Archives for posts with tag: Democracy

Imagine an ‘outside observer’. From, say, Sirius.
Who had just arrived. Didn’t have enough time to become familiar with what’s going on here.

Thailand.
Ballots had been cast in November. A party had lost. And pretends, without proof, that the elections had been rigged.

“In his first public comments after the coup, Gen Hlaing sought to justify the takeover, saying the military was on the side of the people and would form a “true and disciplined democracy”.” GETTY IMAGES

When the parliament was about to be convened, and the electoral results formally confirmed, the backers of the loosing party – which had happened to be the army, declared martial law and annulled the electoral results. The leading general announced in public that the measure had been adopted in pursuit of a ‘real and disciplined democracy’.

The US.
Ballots had been cast in November. The looser pretended, without proof, that the elections had been rigged.

When the parliament was convened to certify the results, a mob had stormed the House of the Parliament, at the bidding of the loosing President. Order was finally restored and the dully elected President installed into office.

What would the ‘outside observer’ think about our planet? About us…

What if their job is to asses whether we should be allowed to roam the Galaxy?
To be entrusted with some very powerful technological ‘secrets’. Which would help us solve some of our very stringent problems. Feel free to name a few…

How do we vote?
For a candidate/party or against? Usually against the incumbent… Or against what we dislike…

What do we vote for? What do we expect?
Leadership or stewardship?
Do we expect our elected officials to take us by our collective hand and lead us through darkness or just want them to turn on the light?
To make it so that we may lead whatever lives we choose for ourselves ? For as long as we behave in a generally acceptable manner, of course…

Which brings us to ‘what democracy really is’ and ‘how can we make it work for real’?

First of all, let me point out that no democratic ‘arrangement’ had ever failed. For as long as it managed to maintain its democratic nature, of course….
Secondly, no authoritarian regime had survived for long. And most of them had fallen under their own weight rather than under outside pressure.

You see, even the ‘weakest’ democracies are way more adaptable than any authoritarian regime. The fact that anybody can voice their concerns sheds light on each problem, as it arises. The fact that all positions under the despot are filled with yes-sayers actually blinds all authoritarian regimes.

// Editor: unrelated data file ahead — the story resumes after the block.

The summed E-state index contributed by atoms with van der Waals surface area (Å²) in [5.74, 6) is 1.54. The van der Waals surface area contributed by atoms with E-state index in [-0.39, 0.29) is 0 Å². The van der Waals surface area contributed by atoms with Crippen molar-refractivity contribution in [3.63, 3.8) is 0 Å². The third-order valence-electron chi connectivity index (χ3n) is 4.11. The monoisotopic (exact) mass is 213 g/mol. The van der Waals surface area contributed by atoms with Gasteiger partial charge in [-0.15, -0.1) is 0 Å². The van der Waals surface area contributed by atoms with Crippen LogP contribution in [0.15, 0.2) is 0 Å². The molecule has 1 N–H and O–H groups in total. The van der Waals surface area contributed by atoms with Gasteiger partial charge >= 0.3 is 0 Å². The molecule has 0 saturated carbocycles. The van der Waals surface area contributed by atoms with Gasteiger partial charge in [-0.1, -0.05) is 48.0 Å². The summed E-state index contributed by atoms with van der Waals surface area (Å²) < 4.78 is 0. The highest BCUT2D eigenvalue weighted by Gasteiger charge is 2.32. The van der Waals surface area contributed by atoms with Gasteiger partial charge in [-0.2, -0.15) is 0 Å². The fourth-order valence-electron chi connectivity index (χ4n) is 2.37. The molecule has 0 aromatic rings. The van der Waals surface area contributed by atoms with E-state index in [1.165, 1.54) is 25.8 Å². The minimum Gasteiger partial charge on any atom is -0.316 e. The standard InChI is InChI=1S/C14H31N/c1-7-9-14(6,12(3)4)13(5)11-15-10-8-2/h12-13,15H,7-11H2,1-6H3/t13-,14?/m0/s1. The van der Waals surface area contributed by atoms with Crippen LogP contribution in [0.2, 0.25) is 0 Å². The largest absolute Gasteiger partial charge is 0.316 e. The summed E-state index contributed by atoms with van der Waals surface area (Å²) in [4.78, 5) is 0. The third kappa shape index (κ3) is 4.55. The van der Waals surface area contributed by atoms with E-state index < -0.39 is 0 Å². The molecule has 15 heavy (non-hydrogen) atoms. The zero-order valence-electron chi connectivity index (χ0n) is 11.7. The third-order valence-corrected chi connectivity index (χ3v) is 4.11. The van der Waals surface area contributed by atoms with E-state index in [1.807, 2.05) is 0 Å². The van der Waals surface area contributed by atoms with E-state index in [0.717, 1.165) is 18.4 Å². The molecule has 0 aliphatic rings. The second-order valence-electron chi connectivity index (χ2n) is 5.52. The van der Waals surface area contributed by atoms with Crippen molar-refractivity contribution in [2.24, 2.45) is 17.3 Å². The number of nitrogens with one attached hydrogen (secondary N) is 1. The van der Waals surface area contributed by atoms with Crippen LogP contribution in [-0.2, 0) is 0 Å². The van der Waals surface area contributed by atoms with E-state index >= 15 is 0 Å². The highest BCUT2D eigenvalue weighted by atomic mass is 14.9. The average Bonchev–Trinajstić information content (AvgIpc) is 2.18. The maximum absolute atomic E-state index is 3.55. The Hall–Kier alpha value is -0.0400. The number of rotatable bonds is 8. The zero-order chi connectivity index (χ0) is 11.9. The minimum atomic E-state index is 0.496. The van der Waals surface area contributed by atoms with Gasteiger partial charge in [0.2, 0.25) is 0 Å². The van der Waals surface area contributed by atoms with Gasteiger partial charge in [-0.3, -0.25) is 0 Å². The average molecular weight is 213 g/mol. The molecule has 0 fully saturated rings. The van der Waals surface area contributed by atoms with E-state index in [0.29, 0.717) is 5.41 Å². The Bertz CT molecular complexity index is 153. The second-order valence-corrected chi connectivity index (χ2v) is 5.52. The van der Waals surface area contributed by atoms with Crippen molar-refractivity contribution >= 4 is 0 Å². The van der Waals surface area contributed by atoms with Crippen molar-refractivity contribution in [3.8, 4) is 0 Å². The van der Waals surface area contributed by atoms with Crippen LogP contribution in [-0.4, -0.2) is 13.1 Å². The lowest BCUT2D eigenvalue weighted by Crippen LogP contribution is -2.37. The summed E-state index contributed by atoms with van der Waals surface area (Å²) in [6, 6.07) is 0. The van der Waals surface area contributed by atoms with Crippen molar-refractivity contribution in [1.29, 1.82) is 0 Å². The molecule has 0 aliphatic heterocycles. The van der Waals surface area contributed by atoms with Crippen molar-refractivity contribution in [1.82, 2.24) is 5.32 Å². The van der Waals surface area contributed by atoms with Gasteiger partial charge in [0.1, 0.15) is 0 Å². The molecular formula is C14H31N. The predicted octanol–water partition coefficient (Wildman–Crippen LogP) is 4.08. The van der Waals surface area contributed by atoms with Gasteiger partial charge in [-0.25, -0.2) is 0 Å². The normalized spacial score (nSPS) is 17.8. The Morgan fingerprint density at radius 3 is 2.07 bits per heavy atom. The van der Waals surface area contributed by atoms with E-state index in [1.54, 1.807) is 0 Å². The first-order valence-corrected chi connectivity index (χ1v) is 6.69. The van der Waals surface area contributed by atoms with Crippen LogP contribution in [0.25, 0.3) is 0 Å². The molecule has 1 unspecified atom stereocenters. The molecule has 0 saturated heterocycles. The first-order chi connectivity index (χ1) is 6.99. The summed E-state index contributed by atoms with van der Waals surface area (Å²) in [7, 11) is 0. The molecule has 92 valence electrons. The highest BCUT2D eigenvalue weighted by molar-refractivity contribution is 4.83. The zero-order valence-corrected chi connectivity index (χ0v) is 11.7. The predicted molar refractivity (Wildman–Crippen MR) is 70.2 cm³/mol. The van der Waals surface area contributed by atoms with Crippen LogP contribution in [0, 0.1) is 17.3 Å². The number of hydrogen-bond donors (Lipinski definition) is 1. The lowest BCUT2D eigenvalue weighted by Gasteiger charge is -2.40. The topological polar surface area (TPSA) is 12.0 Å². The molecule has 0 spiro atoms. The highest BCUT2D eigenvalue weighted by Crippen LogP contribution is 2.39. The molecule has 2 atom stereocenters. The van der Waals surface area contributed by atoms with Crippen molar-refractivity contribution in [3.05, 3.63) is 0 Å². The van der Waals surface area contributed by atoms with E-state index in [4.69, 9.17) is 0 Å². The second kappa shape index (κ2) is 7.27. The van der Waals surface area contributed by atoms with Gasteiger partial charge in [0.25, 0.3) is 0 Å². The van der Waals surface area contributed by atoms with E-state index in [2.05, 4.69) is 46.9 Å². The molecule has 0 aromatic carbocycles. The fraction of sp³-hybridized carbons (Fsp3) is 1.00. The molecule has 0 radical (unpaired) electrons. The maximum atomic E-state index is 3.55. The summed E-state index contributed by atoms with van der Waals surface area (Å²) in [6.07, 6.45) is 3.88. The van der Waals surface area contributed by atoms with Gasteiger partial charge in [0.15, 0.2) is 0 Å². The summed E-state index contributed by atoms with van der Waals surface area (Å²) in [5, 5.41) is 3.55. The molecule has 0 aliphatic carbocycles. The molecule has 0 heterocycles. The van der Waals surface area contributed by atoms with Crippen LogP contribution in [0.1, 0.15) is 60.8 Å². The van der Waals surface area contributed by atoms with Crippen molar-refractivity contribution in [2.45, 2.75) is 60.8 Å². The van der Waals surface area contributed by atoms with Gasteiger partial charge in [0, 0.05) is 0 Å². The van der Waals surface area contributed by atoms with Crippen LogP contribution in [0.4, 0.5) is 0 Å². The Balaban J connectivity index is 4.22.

Furthermore, the fact that ‘we, the people’ has peaceful means to ‘fire’ those who do not rise to the occasion makes it possible for the society, as a whole, to survive ‘the event’. Even if the previous ‘decision maker’ could not find a way out. Faced with the same predicament, an authoritarian regime must first pass through a revolutionary transformation…

Then, if democratic regimes have such an evolutionary advantage compared to the authoritarian ones, why are we still confronted by so many dictatorships?

Because democracy demands something which is in short supply.
Mutual respect among all members of a given society!
Furthermore, democracy works only when the questions seeking answers are about the ‘how-s’ of the matter and not about the ‘what-s’.
A democratic society will remain democratic for only as long as its members continue to stick together. To have a common goal. To share a common weltanschauung.

As soon as a society allows itself to be divided into ‘parties’ promoting antagonistic interests its previously democratic arrangement will fade into ‘mob-rule’. Which is the ante-chamber of authoritarianism.

Just came across this story:

A king had 10 wild ferocious dogs.

He used them to torture and kill any minister that misguided him. A minister once gave an opinion which was wrong and which the king didn’t like at all. So he ordered that the minister to be thrown to the dogs. The minister said “I have served you loyally for 10 years and you do this?”

The king was unrelenting.

Minister pleaded “Please give me 10 days before you throw me to the dogs”.

The king agreed. In those 10 days the minister went to the keeper of the dogs and told him he wanted to serve the dogs for the next 10 days.

The guard was baffled, but he agreed. So the minister started feeding the dogs, caring for them, washing them, providing all sorts of comfort for them.

When the 10 days were up the king ordered that the minister be thrown to the dogs as sentenced. When he was thrown in, everyone was amazed at what they saw. The dogs were wagging their tails playing with the condemned minister, licking his feet.

The king was baffled at what he saw.

“What happened to the dogs?!” he growled.